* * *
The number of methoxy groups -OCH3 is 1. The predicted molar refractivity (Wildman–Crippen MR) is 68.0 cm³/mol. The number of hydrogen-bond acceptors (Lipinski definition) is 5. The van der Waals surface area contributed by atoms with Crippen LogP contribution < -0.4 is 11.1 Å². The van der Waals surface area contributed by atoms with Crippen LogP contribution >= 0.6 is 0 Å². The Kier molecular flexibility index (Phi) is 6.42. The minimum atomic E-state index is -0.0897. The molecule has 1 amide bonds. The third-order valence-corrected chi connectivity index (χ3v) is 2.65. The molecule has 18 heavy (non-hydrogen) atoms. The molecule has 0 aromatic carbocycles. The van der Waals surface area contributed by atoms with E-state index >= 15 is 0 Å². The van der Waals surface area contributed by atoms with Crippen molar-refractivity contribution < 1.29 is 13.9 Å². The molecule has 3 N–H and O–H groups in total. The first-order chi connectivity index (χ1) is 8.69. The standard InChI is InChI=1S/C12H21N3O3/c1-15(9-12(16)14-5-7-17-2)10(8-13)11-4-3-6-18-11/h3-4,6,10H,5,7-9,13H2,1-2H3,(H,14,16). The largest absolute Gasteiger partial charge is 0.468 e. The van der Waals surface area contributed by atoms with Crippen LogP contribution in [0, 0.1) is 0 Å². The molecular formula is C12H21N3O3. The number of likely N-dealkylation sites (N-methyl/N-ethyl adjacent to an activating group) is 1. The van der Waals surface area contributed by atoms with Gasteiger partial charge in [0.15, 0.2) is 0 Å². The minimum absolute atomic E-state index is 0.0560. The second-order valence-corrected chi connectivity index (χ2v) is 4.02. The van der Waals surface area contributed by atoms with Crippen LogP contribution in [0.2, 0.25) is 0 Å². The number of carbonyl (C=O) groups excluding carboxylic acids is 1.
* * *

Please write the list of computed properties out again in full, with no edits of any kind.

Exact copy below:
The number of methoxy groups -OCH3 is 1. The predicted molar refractivity (Wildman–Crippen MR) is 68.0 cm³/mol. The number of hydrogen-bond acceptors (Lipinski definition) is 5. The van der Waals surface area contributed by atoms with Crippen LogP contribution < -0.4 is 11.1 Å². The van der Waals surface area contributed by atoms with Crippen LogP contribution >= 0.6 is 0 Å². The Kier molecular flexibility index (Phi) is 6.42. The minimum atomic E-state index is -0.0897. The molecule has 1 amide bonds. The third-order valence-corrected chi connectivity index (χ3v) is 2.65. The molecule has 18 heavy (non-hydrogen) atoms. The molecule has 0 aromatic carbocycles. The van der Waals surface area contributed by atoms with E-state index >= 15 is 0 Å². The van der Waals surface area contributed by atoms with Crippen molar-refractivity contribution < 1.29 is 13.9 Å². The molecule has 3 N–H and O–H groups in total. The first-order chi connectivity index (χ1) is 8.69. The standard InChI is InChI=1S/C12H21N3O3/c1-15(9-12(16)14-5-7-17-2)10(8-13)11-4-3-6-18-11/h3-4,6,10H,5,7-9,13H2,1-2H3,(H,14,16). The largest absolute Gasteiger partial charge is 0.468 e. The van der Waals surface area contributed by atoms with Crippen LogP contribution in [0, 0.1) is 0 Å². The molecular formula is C12H21N3O3. The number of likely N-dealkylation sites (N-methyl/N-ethyl adjacent to an activating group) is 1. The van der Waals surface area contributed by atoms with Gasteiger partial charge in [0.15, 0.2) is 0 Å². The minimum absolute atomic E-state index is 0.0560. The second-order valence-corrected chi connectivity index (χ2v) is 4.02. The van der Waals surface area contributed by atoms with Crippen LogP contribution in [0.2, 0.25) is 0 Å². The number of carbonyl (C=O) groups excluding carboxylic acids is 1.